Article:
The purpose of this paper is to clarify and re‐position the debate on the role of women in employment in the Arab Middle East by drawing on the findings of empirical…
The purpose of this paper is to clarify and re‐position the debate on the role of women in employment in the Arab Middle East by drawing on the findings of empirical research to critique the paradigm of “neo‐patriarchy” defined by Sharabi and used uncritically by others.
A review of the literature on neo‐patriarchy is followed by some findings from an empirical study of 197 women in the Jordanian labour market, from a sample drawn on a population basis.
The findings indicate generally positive attitudes towards the employment of women and to the involvement of husbands in employment decisions, and to a slight preference on the part of managers for women as employees.
These findings need to be supplemented by more intensive studies in work situations and by case‐studies of specific employment sites.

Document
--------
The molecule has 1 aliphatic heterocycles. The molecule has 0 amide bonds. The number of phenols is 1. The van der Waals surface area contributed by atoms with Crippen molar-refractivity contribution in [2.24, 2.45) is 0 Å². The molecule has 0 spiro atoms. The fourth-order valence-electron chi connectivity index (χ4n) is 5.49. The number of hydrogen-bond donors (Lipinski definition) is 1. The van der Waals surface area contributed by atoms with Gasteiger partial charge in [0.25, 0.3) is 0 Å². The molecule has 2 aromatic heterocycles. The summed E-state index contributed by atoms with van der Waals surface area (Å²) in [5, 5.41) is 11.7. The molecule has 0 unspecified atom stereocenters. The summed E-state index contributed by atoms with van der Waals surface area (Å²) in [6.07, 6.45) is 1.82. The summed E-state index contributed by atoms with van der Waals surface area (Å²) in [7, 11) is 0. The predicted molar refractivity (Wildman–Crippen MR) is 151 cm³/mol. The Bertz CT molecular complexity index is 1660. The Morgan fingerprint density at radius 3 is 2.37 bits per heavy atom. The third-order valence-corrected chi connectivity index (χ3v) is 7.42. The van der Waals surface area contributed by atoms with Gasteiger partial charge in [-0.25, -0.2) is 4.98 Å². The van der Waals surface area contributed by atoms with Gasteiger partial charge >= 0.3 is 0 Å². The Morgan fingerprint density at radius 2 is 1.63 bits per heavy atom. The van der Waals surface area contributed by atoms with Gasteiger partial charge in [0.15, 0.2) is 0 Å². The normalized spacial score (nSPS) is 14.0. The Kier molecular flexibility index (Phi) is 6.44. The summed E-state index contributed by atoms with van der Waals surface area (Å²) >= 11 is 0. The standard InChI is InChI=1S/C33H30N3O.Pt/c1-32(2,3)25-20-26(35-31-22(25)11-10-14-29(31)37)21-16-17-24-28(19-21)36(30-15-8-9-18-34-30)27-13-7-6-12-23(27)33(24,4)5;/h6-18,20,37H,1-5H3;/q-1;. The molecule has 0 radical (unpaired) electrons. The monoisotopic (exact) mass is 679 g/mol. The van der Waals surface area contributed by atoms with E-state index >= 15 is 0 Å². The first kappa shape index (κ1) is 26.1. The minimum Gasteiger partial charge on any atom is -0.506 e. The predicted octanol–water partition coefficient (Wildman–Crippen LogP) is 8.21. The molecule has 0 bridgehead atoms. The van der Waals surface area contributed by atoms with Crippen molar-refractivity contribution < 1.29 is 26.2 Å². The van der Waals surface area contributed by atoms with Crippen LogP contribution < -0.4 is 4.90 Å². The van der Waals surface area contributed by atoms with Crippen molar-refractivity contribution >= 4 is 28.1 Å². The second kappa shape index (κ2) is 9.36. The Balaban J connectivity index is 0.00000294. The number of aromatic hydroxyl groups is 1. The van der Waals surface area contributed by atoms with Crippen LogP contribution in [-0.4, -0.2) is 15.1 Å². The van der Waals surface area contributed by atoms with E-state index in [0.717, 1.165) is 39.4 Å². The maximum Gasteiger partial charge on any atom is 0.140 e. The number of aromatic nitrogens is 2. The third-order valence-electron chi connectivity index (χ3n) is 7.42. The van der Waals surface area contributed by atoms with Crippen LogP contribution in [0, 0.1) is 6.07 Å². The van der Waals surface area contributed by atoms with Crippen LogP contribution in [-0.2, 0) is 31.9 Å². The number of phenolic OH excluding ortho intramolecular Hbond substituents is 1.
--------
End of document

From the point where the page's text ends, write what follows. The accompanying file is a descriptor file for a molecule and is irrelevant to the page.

The attitudes of women in Jordan are in general positive towards employment and policy is evolving accordingly.
These findings point to the limitations of the “neo‐patriarchy” discourse and to the likelihood that the employment situations of women in Jordan do not need to be characterized by the discourse of under‐development and traditionalism.
The purpose of this paper is to present a short note on postcolonialism as a field of critical inquiry in the business management field, and enable the guest editors to…
The purpose of this paper is to present a short note on postcolonialism as a field of critical inquiry in the business management field, and enable the guest editors to introduce the contents of a special issue entitled “Critical reflections on management and organization: a postcolonial perspective”.
The paper states that postcolonial theory seeks to critique and analyze the complex and multifaceted dynamics of modern Western colonialism and to develop an in‐depth understanding of the ongoing significance of the colonial encounter for people's lives both in the West and the non‐West.
The paper finds that modern western colonialism – a phenomenon with a history of roughly 500 years and a geographical reach that at one point spanned approximately 90 percent of the entire earth – is an episode of particular significance in human history.
The paper shows that the special issue contents reflect different aspects of contemporary issues in postcolonialism. In terms of postcolonial geographies, the special issue papers cover regions as diverse as Africa, Australia, China, India, Jordan, Malaysia, Poland, and the UK.